“There is nothing I’m aware of — at all — that justifies that [valuation],” said Steve Murray, founder of data and research firm Real Trends. “They’re saying Compass will one day become a giant in the business and produce substantial returns. As I sit here today, I question whether they can ever produce results that would justify a $4.4 billion market valuation.”

He pointed out that Realogy — which has a $2.5 billion market cap — sold 1.5 million homes in 2017 valued at $508 billion. That generated $6.1 billion in annual revenue, with a net income of $431 million. According to Compass, it is on track to generate $1 billion in revenue this year, on $35 billion in sales.

Compass has calculatedly avoided defining itself as a residential brokerage — though brokering real estate is still its main source of revenue — and says it is a technology company that’s building a brokerage platform and tools to improve a friction-filled business.

“The foundation of Compass today is technology and will only continue to be more so in the future,” Robert Reffkin, the company’s CEO, said Thursday on NBC’s Squawk Box.

Until now, Compass hasn’t been in a rush to go public. Wall Street can be far less forgiving than private investors, particularly on metrics such as profitability. And being public means you’re judged far more on real-time performance, not on projections, run rate and half a dozen other metrics that startups like to quote.

In a blog post earlier this year, Redfin CEO Glenn Kelman described a harrowing, two-week roadshow to drum up investor support last summer.

“The whole IPO process has historically been a coronation, but several recently turned into a beheading,” he wrote. “The world has begun to wonder if any Internet company can compete with Facebook, Google and Amazon, and if this new generation of companies can surpass the billion-dollar price-tags put on them in a private sale.”

For Compass, SoftBank’s initial investment in December 2017 set tough expectations for how quickly the firm could grow.

“They expect you to completely dominate the market,” Aarons said this summer of the Japanese investment firm. SoftBank, he added, stacks the deck in favor of its portfolio companies, but in return expects that they take the whole market.

Compass has been racing to do just that, gobbling up firms across the country, notably Pacific Union International, a $14 billion firm that is a big player in California. It’s planning to launch 13 tech tools this year, including a new customer relationship management system, and it has announced new forays into commercial brokerage, title and escrow, and tech licensing.

On Thursday, one brokerage chief anxiously predicted that the new funds would mean Compass will become even more of a recruiting force — it’s been able to hurt competitors by bringing over their top talent.

“This is going to be a killer for us,” the CEO said.

Although Compass as a whole isn’t yet profitable, sources said Redfin’s IPO proved that is not a prerequisite for going public. But showing enough growth is, and that’s where Compass’ 20:20:2020 plan comes in.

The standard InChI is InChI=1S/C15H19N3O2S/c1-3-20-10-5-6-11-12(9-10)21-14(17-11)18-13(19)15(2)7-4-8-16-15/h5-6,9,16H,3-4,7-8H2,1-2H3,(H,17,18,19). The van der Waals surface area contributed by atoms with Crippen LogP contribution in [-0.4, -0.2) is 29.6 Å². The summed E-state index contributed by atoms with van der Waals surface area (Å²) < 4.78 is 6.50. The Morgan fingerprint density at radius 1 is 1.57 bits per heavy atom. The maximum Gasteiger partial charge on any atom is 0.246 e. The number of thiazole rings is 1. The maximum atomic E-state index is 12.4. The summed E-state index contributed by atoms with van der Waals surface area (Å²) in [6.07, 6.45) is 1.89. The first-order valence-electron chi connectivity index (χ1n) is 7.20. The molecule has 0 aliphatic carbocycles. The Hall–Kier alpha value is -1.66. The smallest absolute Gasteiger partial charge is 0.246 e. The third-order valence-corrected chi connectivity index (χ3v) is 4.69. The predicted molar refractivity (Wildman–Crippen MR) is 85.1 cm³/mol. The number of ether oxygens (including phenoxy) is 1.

To get a sense of just how quickly it’s moving, consider this: The brokerage had 4,765 agents nationwide one month ago. Today, the number is 7,000.

Justin Wilson, the SoftBank executive who sits on Compass’ board has said previously that the Japanese conglomerate has patient capital — though it will ultimately seek a return.

“It’s not that we’re going to invest and hold forever,” he said. “But we are very aligned in our vision and mission to support entrepreneurs and [back] what they think the right outcome is for the business.”

That sentiment apparently drove the latest round, which was led by SoftBank and QIA, along with Wellington, IVP and Fidelity.

“Real estate is the largest asset class on the planet — and an enormous white space for investment opportunities,” said Jeffrey Berman of venture-capital firm Camber Creek. “I think this latest round reflects that perspective.”

Five Unique Spa Treatments on the Beaches

Five Unique Spa Treatments on the Beaches

Fall calls for rest and relaxation. And with these five new, state of the art spa treatments, you can be assured that your journey to serenity will be nurturing and revitalizing. Between a Sal…

Subscribers: Here’s the info for tomorrow’s call at 2 p.m.

Subscribers: Here’s the info for tomorrow’s call at 2 p.m.

Tomorrow at 2p.m. (EST)/11 a.m. (PST), subscribers will get an inside look at our fall issue’s blockbuster cover story, “See no evil: How a culture of secrecy boosts South Florida’s condo market.”

Call-in number: +1-510-338-9438
Access code: 629 304 407

TRD’s editor-at-large Hiten Samtani will talk to reporter Keith Larsen about how the story took shape, the reporting hurdles along the way and some of the details that did not make it into the final cut.

What are your burning questions about dirty money in real estate? Email us your thoughts at subscribercalls@therealdeal.com or tweet at us.

Mystery PAC shakes up convention center hotel campaign with ads warning ‘mega-traffic’